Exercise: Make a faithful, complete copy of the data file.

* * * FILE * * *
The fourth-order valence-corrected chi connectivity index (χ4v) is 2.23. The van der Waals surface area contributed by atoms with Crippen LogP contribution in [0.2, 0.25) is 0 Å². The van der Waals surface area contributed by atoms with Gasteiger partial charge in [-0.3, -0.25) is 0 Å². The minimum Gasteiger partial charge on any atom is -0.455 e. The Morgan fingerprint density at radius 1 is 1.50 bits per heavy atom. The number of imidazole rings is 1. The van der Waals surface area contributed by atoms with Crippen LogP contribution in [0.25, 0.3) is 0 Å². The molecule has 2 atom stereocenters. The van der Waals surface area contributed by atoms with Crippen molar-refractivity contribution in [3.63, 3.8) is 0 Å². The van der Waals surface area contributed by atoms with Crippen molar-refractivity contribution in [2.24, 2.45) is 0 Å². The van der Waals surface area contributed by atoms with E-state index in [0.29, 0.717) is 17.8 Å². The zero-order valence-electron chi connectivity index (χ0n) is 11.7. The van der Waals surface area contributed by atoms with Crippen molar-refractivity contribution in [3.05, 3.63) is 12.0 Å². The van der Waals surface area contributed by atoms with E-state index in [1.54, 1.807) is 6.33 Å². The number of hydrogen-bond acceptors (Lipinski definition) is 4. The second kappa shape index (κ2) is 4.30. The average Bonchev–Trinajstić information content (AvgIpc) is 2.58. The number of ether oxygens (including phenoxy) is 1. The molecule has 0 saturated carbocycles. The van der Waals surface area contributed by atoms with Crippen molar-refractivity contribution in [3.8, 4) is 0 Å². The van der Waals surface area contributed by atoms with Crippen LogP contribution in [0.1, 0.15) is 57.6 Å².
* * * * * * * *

The fourth-order valence-corrected chi connectivity index (χ4v) is 2.23. The van der Waals surface area contributed by atoms with Crippen LogP contribution in [0.2, 0.25) is 0 Å². The van der Waals surface area contributed by atoms with Gasteiger partial charge in [-0.3, -0.25) is 0 Å². The minimum Gasteiger partial charge on any atom is -0.455 e. The Morgan fingerprint density at radius 1 is 1.50 bits per heavy atom. The number of imidazole rings is 1. The van der Waals surface area contributed by atoms with Crippen LogP contribution in [0.25, 0.3) is 0 Å². The molecule has 2 atom stereocenters. The van der Waals surface area contributed by atoms with Crippen molar-refractivity contribution in [3.63, 3.8) is 0 Å². The van der Waals surface area contributed by atoms with Crippen molar-refractivity contribution in [2.24, 2.45) is 0 Å². The van der Waals surface area contributed by atoms with E-state index in [0.29, 0.717) is 17.8 Å². The zero-order valence-electron chi connectivity index (χ0n) is 11.7. The van der Waals surface area contributed by atoms with Crippen molar-refractivity contribution in [3.05, 3.63) is 12.0 Å². The van der Waals surface area contributed by atoms with E-state index in [1.54, 1.807) is 6.33 Å². The number of hydrogen-bond acceptors (Lipinski definition) is 4. The second kappa shape index (κ2) is 4.30. The average Bonchev–Trinajstić information content (AvgIpc) is 2.58. The number of ether oxygens (including phenoxy) is 1. The molecule has 0 saturated carbocycles. The van der Waals surface area contributed by atoms with Crippen molar-refractivity contribution in [3.8, 4) is 0 Å². The van der Waals surface area contributed by atoms with Crippen LogP contribution in [0.1, 0.15) is 57.6 Å².